If the dream company can't make a decision by Friday, Jim should start in his new job and commit himself for a set amount of time while staying in touch with the other company. It's one thing to renege for a dream job, but staying for a short period of time without accomplishing anything could hurt his career in the long run. Once he is in a more stable employment situation, he could find that there are more internal opportunities available to him at his second choice company and be in a calmer state of mind to evaluate his future career options.
Deborah Wile Dib, CPBS, CCMC, CCM, NCRW, CPRW, CEIP, JCTC
America's Power Coach for Corporate Leaders: CEO/senior exec personal brand strategist, executive coach, resume expert, career accelerator
Jim, stay with the organization that hired you.
You need a job now, and you have one. Yet, if you choose to pursue the possible "dream job" opportunity you will burn bridges with a company that has already hired you and is eagerly awaiting your first day. Contrast that with the dream job-the company has made you wait a month to hear next steps for an opportunity-and you're just one of a number of candidates. Neither are good signs that the dream job's hiring cycle will be speedy.
If you are truly interested in the dream job, inform the dream company that you have already accepted a new position, thank them for the opportunity, and use your network to keep some internal intelligence on the company flowing in.
Start the job for which you were hired and hit the ground running to make a big impact in a short time. Stay with the current company for at least a year, while watching the dream company carefully. After that, if networking or job postings reveal a possible opportunity, contact the dream company with a confidential inquiry offering a cluster of value-based, dollarized reasons for why you'd be a good hire. Be sure to mention your earlier short-list stature and continued interest in the organization.
Jim, with this strategy, you do the right thing for your current company and career, and you pursue your dream job without selling out. And who knows, you might find that your new job becomes your dream job.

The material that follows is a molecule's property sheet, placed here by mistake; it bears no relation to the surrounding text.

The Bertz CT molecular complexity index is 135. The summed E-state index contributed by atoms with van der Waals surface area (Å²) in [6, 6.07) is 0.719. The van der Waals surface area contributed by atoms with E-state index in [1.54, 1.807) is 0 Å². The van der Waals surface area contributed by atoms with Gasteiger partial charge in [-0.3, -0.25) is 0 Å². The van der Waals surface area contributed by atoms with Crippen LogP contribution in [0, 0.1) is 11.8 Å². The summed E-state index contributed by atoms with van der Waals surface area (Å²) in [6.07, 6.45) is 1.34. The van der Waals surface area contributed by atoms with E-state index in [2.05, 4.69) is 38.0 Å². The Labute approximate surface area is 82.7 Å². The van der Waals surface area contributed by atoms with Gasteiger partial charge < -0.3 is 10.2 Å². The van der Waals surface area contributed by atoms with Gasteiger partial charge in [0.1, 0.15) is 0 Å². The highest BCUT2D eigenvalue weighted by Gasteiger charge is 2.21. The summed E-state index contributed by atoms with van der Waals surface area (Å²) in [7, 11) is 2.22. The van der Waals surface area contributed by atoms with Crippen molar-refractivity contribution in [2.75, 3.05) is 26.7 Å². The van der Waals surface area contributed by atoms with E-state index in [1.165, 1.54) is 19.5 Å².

My first advice to Jim would be don't follow anyone else's advice because this is too important and you have to do what feels right to you. But I would give him the following input for consideration. If this were me, I would start the new job as scheduled but continue to explore the second opportunity. I would definitely ask for a different interview time though - perhaps at lunchtime, or before/after work - as asking to miss the first day of a new job is a bad way to start out on a new position.
This may seem unethical, but there are 2 reasons I think it's the right decision:
(1) This is a tough environment. Companies rarely have loyalty to their employees in the way they used to, and you can never know how things will turn out. I have known employers to change their minds after only a few days and fire a new employee. This is unlikely, but it does highlight that employees have to put themselves first when making career decisions.
(2) Jim is obviously not enthusiastic about his new job and is taking it because he needs to work. I can understand this - and it means he should not walk away from the opportunity on the off-chance that company #2 hires him - but there are reasons he isn't feeling great about his new job. In his gut he knows what they are. Since executives spend so much time at work, they need to LOVE it.
That said, I would close by telling Jim to explore his feelings about both opportunities carefully. Asking for input is a good thing, but he should never make a decision based on what's right for me or anyone else.